New Delhi, Dec. 9: India’s most wanted fugitive Dawood Ibrahim’s brother Anees Ibrahim has been held in Dubai after he reached the Emirate from Pakistan, holding out before the government a tantalising opportunity to claim the biggest breakthrough yet in the Bombay blasts case.
Anees, charged with a key role in the chain blasts of 1993 (see chart) and whose name figures on the list of 20 India gave Pakistan for handover, was arrested by Dubai officials last week.
Informed of the arrest, the CBI has sent deputy inspector general (Interpol) A.K. Gupta to Dubai. He is carrying with him documents on the alleged involvement of Anees in the Bombay blasts.
Anees was detained several days after he arrived from Pakistan and is believed to have been carrying a Pakistani passport in a fictitious name.
Officials in Delhi claimed he was held on the basis of an Interpol red-corner notice (lookout alert). The notice (No. A-349/8/93) was released in August 1993, four months after a Mumbai court issued arrest warrants against Anees in the explosions case.
The CBI, in consultation with the home and foreign ministries, is expected to focus initially on getting Anees deported, though India has an extradition agreement with the United Arab Emirates, of which Dubai is a part.
Deportation can be carried out through an executive order, unlike extradition which involves a judicial process. The judicial modalities are often time-consuming and courts usually go through with a fine tooth comb the evidence submitted against the person sought to be extradited.
Deportation can be put on the fast track if the decision-making authority is prima facie convinced that a case can be made out against the accused. The UAE’s recent handovers of fugitives — including Aftab Ansari, the alleged mastermind of the attack outside the American Center in Calcutta this January — have all been through deportations.
If the BJP-led government succeeds in getting its hands on Anees — he had been arrested twice earlier in the Gulf but was released for want of evidence — it will be a trophy that would earn rich political dividends. But it remains to be seen whether Anees can be brought back before the Gujarat elections, three days away.
Campaigning in Gujarat, deputy Prime Minister L.K. Advani today expressed hope that the CBI and the Indian consulate in Dubai would be able to bring Anees back. He appreciated the help extended by the Dubai authorities in detaining Ansari.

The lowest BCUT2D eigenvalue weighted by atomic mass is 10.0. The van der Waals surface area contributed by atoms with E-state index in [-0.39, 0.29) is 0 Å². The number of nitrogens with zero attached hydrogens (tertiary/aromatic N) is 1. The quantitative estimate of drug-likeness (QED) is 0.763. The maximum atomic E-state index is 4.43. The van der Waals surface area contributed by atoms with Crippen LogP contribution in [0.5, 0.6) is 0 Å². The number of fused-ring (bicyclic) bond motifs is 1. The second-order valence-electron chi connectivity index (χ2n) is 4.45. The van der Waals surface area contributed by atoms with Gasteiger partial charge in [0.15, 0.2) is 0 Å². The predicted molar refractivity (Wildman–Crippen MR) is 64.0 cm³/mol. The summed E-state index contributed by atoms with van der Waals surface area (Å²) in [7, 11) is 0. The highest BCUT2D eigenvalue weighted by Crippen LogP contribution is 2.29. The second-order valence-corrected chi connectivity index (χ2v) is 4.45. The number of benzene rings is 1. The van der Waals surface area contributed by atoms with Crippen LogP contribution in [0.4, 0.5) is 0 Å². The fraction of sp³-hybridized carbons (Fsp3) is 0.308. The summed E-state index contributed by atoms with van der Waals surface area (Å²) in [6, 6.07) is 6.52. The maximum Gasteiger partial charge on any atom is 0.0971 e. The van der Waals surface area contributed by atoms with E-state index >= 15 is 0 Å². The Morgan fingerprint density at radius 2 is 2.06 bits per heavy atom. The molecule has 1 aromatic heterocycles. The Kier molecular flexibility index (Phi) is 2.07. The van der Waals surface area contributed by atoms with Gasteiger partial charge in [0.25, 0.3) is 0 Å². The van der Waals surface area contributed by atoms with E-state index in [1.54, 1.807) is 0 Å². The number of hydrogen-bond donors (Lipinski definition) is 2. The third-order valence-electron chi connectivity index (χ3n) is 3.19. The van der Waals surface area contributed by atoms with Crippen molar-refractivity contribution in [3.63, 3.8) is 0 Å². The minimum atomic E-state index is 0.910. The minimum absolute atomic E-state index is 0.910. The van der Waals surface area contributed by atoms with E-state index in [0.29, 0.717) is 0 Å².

Advani was supposed to make a statement in Parliament today, but could not since he did not return from Gujarat.
If the deportation bid runs into hurdles, the CBI will activate the extradition option. The CBI claimed that it had intelligence inputs about Anees’ arrest before they received informal confirmation on December 6.
A day later, the Indian consulate in Dubai wrote to the bureau, putting on record that the big fish was in the net.
A senior CBI officer said the bureau’s emissary, Gupta, has already had two rounds of meetings with the authorities in Dubai and that he was confident of Anees’ deportation.
India’s relations with the UAE have been cordial since this February when Ansari and Raju Anadkar, considered a Dawood aide, were deported from Dubai. After that, Muthappa Rai, another gangster wanted in more than 18 cases in Karnataka, was handed over in September.
Some government officials, though, feel it would not be that easy to bring back Anees as Dawood has considerable clout in the Gulf. “It will be a tough job because we should realise that Dawood, with his money power and strong links in the Gulf, will leave no stone unturned to stop the handing over of his brother,” an official said.
Officially, the CBI is keeping its cards close to the chest, chastened by the experience it had after Abu Salem, another blasts accused, was caught in Portugal in September. Despite the CBI’s claims then, it has not been able to get Salem deported.